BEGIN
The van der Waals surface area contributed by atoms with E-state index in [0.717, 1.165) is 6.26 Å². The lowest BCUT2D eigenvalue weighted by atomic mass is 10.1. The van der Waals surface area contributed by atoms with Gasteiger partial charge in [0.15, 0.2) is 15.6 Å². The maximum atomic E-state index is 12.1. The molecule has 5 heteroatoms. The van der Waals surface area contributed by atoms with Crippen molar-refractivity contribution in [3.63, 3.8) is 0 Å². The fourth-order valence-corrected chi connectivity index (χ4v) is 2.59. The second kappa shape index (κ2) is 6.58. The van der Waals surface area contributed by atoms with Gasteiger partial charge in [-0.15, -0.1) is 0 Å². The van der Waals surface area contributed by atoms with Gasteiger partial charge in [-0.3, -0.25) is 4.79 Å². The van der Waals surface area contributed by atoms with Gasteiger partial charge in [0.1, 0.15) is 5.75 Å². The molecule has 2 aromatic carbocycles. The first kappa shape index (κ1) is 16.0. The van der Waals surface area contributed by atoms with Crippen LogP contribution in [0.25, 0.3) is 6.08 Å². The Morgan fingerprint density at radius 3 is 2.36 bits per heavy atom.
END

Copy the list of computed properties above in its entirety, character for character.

The van der Waals surface area contributed by atoms with E-state index in [0.717, 1.165) is 6.26 Å². The lowest BCUT2D eigenvalue weighted by atomic mass is 10.1. The van der Waals surface area contributed by atoms with Gasteiger partial charge in [0.15, 0.2) is 15.6 Å². The maximum atomic E-state index is 12.1. The molecule has 5 heteroatoms. The van der Waals surface area contributed by atoms with Crippen molar-refractivity contribution in [3.63, 3.8) is 0 Å². The fourth-order valence-corrected chi connectivity index (χ4v) is 2.59. The second kappa shape index (κ2) is 6.58. The van der Waals surface area contributed by atoms with Gasteiger partial charge in [-0.15, -0.1) is 0 Å². The van der Waals surface area contributed by atoms with Gasteiger partial charge in [-0.3, -0.25) is 4.79 Å². The van der Waals surface area contributed by atoms with Gasteiger partial charge in [0.1, 0.15) is 5.75 Å². The molecule has 2 aromatic carbocycles. The first kappa shape index (κ1) is 16.0. The van der Waals surface area contributed by atoms with Crippen LogP contribution in [0.25, 0.3) is 6.08 Å². The Morgan fingerprint density at radius 3 is 2.36 bits per heavy atom.